It is with a strange feeling of deja vu that I watch the Avoca males as they appear to establish themselves in the northern Sabi Sands. The easy peace at the beginning of the week was shattered for the Nkuhumas when the Avocas moved in and promptly divested them of their buffalo kill right in the centre of Djuma. The Avocas have roared their way through the long winter nights without a response from the Birmingham Boys, who seem to be ensconced further to the south. Without the defense of the erstwhile territorial males, the Nkuhumas are left with no choice but to scatter and remain as unobtrusive as possible while their sub-adult youngsters grow. If Amber Eyes does indeed have cubs, it could spell disaster for her. Steve found two sub-adults on Friday looking lonely and somewhat disconcerted by current events-we can only hope that the rest of the pride managed to reunite with them.

Scattered lions, stolen buffalo kills and separated cubs. It feels very similar to three years ago when the Birmingham Boys took over. It meant trouble for the Nkuhumas then and it means trouble for them now.

With the Avocas currently otherwise occupied, the Styx pride have been safe on Chitwa and, judging by their enormous bellies, have been living up to their pride name in hastening their prey’s journey to the afterlife. Albeit scratching all the while.

While we are at the beginning of transition when it comes to the lion territories, our leopards seem to have reached a gentleman’s (and lady’s) agreement. Hukumuri paid a visit to the Vuyatela dam but Tingana, so easily discounted, is determined to prove his naysayers wrong and has been seen and heard regularly on Djuma as well. The two males appear to have split Djuma between them, though it remains to be seen where the final line in the sand will be drawn. A similar uneasy truce seems to have been reached between Thandi and Xidulu, though Xidulu has proved elusive this week. Long may the leopard peace last because little Tlalamba, innocent in all of this, could so easily become a casualty. Fortunately, she has the wise and experienced Thandi to keep her safe and well-fed.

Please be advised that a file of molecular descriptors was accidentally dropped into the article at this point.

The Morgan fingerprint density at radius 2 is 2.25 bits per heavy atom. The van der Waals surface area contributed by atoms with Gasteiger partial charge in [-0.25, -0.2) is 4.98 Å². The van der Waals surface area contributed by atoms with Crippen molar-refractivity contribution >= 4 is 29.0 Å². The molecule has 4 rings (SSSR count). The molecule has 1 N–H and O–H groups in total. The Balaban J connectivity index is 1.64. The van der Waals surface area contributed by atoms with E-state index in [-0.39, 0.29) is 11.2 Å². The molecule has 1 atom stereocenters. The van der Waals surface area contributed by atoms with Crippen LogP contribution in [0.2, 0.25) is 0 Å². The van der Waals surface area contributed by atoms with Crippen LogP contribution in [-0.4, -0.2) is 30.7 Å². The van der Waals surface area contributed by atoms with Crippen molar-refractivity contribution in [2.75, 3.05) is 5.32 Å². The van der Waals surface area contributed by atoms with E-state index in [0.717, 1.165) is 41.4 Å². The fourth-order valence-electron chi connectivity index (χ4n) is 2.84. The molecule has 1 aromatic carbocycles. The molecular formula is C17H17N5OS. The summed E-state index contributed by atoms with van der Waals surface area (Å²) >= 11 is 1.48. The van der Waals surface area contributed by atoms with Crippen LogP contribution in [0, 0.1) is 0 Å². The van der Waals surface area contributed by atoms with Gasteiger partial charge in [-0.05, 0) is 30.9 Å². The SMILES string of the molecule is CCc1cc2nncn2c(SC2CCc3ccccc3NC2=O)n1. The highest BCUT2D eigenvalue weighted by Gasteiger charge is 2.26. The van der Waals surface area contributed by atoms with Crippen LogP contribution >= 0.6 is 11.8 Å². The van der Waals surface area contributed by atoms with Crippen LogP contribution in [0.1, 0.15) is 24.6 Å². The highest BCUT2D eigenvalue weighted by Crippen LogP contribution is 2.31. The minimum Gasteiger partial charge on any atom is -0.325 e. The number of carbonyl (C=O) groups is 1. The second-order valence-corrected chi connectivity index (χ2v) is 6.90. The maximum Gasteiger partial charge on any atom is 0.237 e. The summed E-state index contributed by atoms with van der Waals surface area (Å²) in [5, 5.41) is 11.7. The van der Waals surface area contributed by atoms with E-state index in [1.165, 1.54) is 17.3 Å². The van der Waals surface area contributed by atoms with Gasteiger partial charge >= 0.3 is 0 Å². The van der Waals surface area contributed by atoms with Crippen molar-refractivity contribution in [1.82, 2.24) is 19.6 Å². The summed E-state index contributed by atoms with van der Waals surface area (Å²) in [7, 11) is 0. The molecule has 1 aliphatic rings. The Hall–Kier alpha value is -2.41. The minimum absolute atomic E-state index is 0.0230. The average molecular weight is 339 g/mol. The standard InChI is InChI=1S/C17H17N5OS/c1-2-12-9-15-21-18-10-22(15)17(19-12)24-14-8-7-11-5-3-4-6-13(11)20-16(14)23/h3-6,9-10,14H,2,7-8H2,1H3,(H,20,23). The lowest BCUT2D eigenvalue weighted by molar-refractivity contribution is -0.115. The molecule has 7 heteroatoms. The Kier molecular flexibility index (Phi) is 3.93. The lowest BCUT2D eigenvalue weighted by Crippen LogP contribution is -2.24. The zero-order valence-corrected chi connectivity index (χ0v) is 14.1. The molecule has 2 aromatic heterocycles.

Ralph managed to complete the big cat trifecta this week with a very long distance view of the female cheetah and her charismatic twosome. Although not the best view we have had of the family, it is heartening that she is still spending time in the area and means that she could be spotted (haha) on Djuma more regularly.

Of course, the subject of cheetah brings us neatly to a summary of the Maasai Mara cat sightings. Scott has shown the patience of someone historically famous for their patience and has been at Kakenya’s den site every single day this week. She has rewarded his patience by: staying hidden all day; walking straight across the international boundary into Tanzania and killing a gazelle out of sight. Nevertheless, persistence always pays off when it comes to wildlife and we have been treated to some stunning views of this special cat. The most important thing is that Kakenya keeps her five fluff balls safe and sound and we know that when she is ready to show them the world (and show them to the world), Scott will be there. Waiting patiently.

Systematic searching paid off in more than one way this week when we finally stumbled upon the Sausage Tree Pride. Their unusual nervousness was easily explained when they revealed their special secret: a tiny 6 week old cub belonging to one of the youngest lionesses. The care and love shown by the rest of the pride, especially Kinky Tail, made the weeks of searching all worthwhile. Naturally, we now have absolutely no idea where they have disappeared to.

Our search for the Sausages also meant that we found the Owino Pride (formerly known as the Small Sausages) almost every single day. They are covering large distances in search of food, often moving very close to the Sausage Tree Pride. This would tie in to what we’ve been told about the fact that the two adult lionesses actually split from the Sausages when their current cubs were born. However, that was well over a year ago and with a new cub and a first time mother, there is no knowing how the STP would react if they were to see the Owinos in their territory.

Written by: Jamie Paterson

Cover image by: Scott Dyson